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The Independent Voice of Southern Methodist University Since 1915

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The Independent Voice of Southern Methodist University Since 1915

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Sleep has never been so funny

Comedian, hypnotist takes center stage at Addison Improv
 Sleep has never been so funny
Sleep has never been so funny

Sleep has never been so funny

You’re getting sleepy, very sleepy.

If you’re looking for something interesting and different to do tonight, round up a group of friends and head over to Addison Improv.

You’ll surely flip over comic hypnotist Flip Orley.

Throw all the stereotypes you have about hypnotists out the door.

When you think about being hypnotized you might get the image of someone standing alone on a stage barking like a dog, or telling his or her most embarrassing secrets.

That is not the case with this comedian.

He won’t make you waddle like a duck or act like a chicken. Orley is sincere about not embarrassing his volunteers.

“I want the audience to laugh with them, not at them,” he said. “This is the purest form of improvisational entertainment you will ever see, as the show rewrites itself every night and the volunteers are my partners, not my victims.”

In fact, Orley claims it is his volunteers who truly make the show as funny as it is because people don’t realize how funny they can really be.

So what exactly does he do?

He combines the art of hypnotism and comedy to create an act you have to see to believe.

On Saturday night, 250 people crowded in the Addison Improv to see what all the hype was about. In fact, they had to bring two or three more seats in just to accommodate everyone.

When Orley asked the audience if anyone wanted to volunteer, 20 people eagerly made their way on stage. However, there are a few conditions set on these volunteers, such as empty bladders, no alcohol in their system and, most importantly, having an open mind.

“If people come on stage to try to prove to me that they cannot be hypnotized, they’re right. It’s all about keeping an open mind and positive attitude,” Orley said.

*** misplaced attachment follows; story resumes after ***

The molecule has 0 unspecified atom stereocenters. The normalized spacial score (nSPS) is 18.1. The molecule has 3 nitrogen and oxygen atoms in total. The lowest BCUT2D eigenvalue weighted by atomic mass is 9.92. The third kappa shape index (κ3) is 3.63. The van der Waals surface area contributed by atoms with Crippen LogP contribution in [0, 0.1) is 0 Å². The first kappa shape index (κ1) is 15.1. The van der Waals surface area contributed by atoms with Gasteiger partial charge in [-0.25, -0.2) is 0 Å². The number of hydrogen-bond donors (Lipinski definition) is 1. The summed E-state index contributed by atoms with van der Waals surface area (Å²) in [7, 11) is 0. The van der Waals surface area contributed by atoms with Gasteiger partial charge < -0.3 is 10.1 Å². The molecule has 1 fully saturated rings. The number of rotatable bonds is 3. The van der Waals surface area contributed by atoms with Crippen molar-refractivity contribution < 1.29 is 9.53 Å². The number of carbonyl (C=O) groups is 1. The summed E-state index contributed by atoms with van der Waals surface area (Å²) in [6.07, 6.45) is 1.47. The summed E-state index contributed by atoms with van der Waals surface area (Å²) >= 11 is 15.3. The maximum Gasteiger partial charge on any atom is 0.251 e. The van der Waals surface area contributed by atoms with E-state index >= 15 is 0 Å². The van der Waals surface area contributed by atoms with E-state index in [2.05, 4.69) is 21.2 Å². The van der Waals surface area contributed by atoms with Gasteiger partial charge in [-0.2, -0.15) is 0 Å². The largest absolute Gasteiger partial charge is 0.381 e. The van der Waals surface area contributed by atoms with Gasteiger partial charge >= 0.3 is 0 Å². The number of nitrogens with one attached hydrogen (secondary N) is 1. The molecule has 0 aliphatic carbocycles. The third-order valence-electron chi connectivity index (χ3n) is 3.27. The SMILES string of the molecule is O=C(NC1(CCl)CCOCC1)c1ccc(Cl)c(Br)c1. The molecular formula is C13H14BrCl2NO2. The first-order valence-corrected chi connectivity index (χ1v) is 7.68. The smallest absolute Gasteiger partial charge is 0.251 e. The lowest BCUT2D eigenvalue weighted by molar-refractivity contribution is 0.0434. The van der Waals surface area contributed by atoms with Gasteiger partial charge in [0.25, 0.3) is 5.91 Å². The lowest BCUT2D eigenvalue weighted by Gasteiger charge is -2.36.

In the end, only seven people could be fully hypnotized.

From making the volunteers forget their names to smelling a bad odor coming from the audience, Orley plays off the volunteers’ reactions.

He successfully transformed the well-behaved panel into angry, outrageous and well-known Disney characters who were fired from their jobs at Disney World.

Sammy Hooda, a pre-law sophomore from the University of Texas – Denton, was transformed into Peter Pan, who was supposedly fired from the park because of an unusual incident. While performing one of his high-flying routines, he got mad at the kids and proceeded to urinate on them. As Hooda began describing this experience, the audience went wild. The more the crowd laughed, the angrier Hooda got.

Hooda claimed to have remembered the entire experience.

“I knew exactly what I was doing. I was very relaxed,” Hooda said. “It’s all about concentrating on [Orley’s] voice.”

Hooda’s friend, Mickey Hussain, enjoyed watching his buddy on stage. “When Sammy was on stage that was his personality but it was more animated than he normally is,” Hussain said.

Orley recalls a time when he thought it would be funny to let the volunteers pace around the stage and do what they pleased.

“Once during a show I apparently made this 6-foot-8 guy real mad. He told me he was going to kick my ass, and as he lunged at me, I froze in fear,” Orley said. “The first thing that came to mind was to point at him and shout ‘sleep.’ This guy had stopped dead in his tracks, but all the momentum he had pushed this guy on top of me and made me fall to the ground breaking his fall. I hit my head real hard and literally saw stars.”

Can you imagine what Orley’s biggest fear would be on stage? Most would think that it would be the fear of not being able to hypnotize anyone. The comic actually says his biggest fear is that the volunteers will be shy, uninventive and not have anything to say. Orley says that he can’t get mad or make fun of them. So he works with what he has to make sure the show goes on.

Fellow actor and friend, Bill Wagenhauser, says what makes Orley’s show so unique and fascinating is that he has the ability to read his volunteers and interpret what bits will make for an entertaining show.

Aside from comical hypnotism, Orley continues to recognize the clinical side of hypnotism. He often uses his highly developed techniques in seminars and workshops to help people deal with stress management, weight control and compulsive behavior disorders like smoking or shopping.

Orley will be in town tonight through Sunday.

For more information about Flip Orley or Addison Improv visit www.improvsclubs.com or call 972-404-0323. Don’t forget to bring your college ID each Wednesday and Thursday night for a 2-for-1 discount excluding holidays.

Sleep has never been so funny

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